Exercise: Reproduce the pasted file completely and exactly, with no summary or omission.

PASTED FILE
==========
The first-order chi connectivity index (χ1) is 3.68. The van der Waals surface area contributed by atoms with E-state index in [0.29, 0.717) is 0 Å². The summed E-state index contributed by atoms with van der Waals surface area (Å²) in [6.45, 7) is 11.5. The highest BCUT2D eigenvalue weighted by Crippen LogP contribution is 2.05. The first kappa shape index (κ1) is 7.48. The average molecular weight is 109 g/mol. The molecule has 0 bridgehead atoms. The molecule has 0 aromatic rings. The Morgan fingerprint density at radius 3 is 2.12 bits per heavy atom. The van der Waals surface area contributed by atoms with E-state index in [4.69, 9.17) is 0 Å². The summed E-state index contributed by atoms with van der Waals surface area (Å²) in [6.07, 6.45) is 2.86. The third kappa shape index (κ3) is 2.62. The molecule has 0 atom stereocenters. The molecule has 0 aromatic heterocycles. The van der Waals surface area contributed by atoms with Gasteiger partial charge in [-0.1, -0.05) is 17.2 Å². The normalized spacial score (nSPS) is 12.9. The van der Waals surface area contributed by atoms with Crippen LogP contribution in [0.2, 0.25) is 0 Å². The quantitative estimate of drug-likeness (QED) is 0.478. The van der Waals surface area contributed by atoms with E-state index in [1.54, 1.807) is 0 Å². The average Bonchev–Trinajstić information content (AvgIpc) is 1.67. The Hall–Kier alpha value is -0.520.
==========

The first-order chi connectivity index (χ1) is 3.68. The van der Waals surface area contributed by atoms with E-state index in [0.29, 0.717) is 0 Å². The summed E-state index contributed by atoms with van der Waals surface area (Å²) in [6.45, 7) is 11.5. The highest BCUT2D eigenvalue weighted by Crippen LogP contribution is 2.05. The first kappa shape index (κ1) is 7.48. The average molecular weight is 109 g/mol. The molecule has 0 bridgehead atoms. The molecule has 0 aromatic rings. The Morgan fingerprint density at radius 3 is 2.12 bits per heavy atom. The van der Waals surface area contributed by atoms with E-state index in [4.69, 9.17) is 0 Å². The summed E-state index contributed by atoms with van der Waals surface area (Å²) in [6.07, 6.45) is 2.86. The third kappa shape index (κ3) is 2.62. The molecule has 0 atom stereocenters. The molecule has 0 aromatic heterocycles. The van der Waals surface area contributed by atoms with Gasteiger partial charge in [-0.1, -0.05) is 17.2 Å². The normalized spacial score (nSPS) is 12.9. The van der Waals surface area contributed by atoms with Crippen LogP contribution in [0.2, 0.25) is 0 Å². The quantitative estimate of drug-likeness (QED) is 0.478. The van der Waals surface area contributed by atoms with E-state index in [1.54, 1.807) is 0 Å². The average Bonchev–Trinajstić information content (AvgIpc) is 1.67. The Hall–Kier alpha value is -0.520.